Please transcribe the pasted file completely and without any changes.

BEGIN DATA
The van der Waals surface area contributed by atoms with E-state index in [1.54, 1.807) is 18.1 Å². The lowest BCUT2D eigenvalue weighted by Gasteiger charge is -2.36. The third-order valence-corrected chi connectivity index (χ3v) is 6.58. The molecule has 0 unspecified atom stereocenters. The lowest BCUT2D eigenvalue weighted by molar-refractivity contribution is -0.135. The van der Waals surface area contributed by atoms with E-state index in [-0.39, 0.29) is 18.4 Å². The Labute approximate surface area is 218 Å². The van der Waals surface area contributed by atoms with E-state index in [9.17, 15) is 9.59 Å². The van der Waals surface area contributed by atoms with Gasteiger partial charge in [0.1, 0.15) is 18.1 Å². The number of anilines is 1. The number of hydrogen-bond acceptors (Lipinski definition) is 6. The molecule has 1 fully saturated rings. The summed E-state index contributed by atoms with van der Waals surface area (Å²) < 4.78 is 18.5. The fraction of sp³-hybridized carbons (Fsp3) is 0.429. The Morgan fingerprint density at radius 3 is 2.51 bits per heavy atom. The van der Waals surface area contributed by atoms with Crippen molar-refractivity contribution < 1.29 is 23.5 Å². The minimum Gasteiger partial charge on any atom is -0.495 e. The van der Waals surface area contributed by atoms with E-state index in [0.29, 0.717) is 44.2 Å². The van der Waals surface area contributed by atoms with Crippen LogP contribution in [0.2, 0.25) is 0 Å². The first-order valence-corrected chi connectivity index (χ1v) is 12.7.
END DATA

The van der Waals surface area contributed by atoms with E-state index in [1.54, 1.807) is 18.1 Å². The lowest BCUT2D eigenvalue weighted by Gasteiger charge is -2.36. The third-order valence-corrected chi connectivity index (χ3v) is 6.58. The molecule has 0 unspecified atom stereocenters. The lowest BCUT2D eigenvalue weighted by molar-refractivity contribution is -0.135. The van der Waals surface area contributed by atoms with E-state index in [-0.39, 0.29) is 18.4 Å². The Labute approximate surface area is 218 Å². The van der Waals surface area contributed by atoms with E-state index in [9.17, 15) is 9.59 Å². The van der Waals surface area contributed by atoms with Gasteiger partial charge in [0.1, 0.15) is 18.1 Å². The number of anilines is 1. The number of hydrogen-bond acceptors (Lipinski definition) is 6. The molecule has 1 fully saturated rings. The summed E-state index contributed by atoms with van der Waals surface area (Å²) < 4.78 is 18.5. The fraction of sp³-hybridized carbons (Fsp3) is 0.429. The Morgan fingerprint density at radius 3 is 2.51 bits per heavy atom. The van der Waals surface area contributed by atoms with Crippen molar-refractivity contribution < 1.29 is 23.5 Å². The minimum Gasteiger partial charge on any atom is -0.495 e. The van der Waals surface area contributed by atoms with E-state index in [0.29, 0.717) is 44.2 Å². The van der Waals surface area contributed by atoms with Crippen LogP contribution in [0.2, 0.25) is 0 Å². The first-order valence-corrected chi connectivity index (χ1v) is 12.7.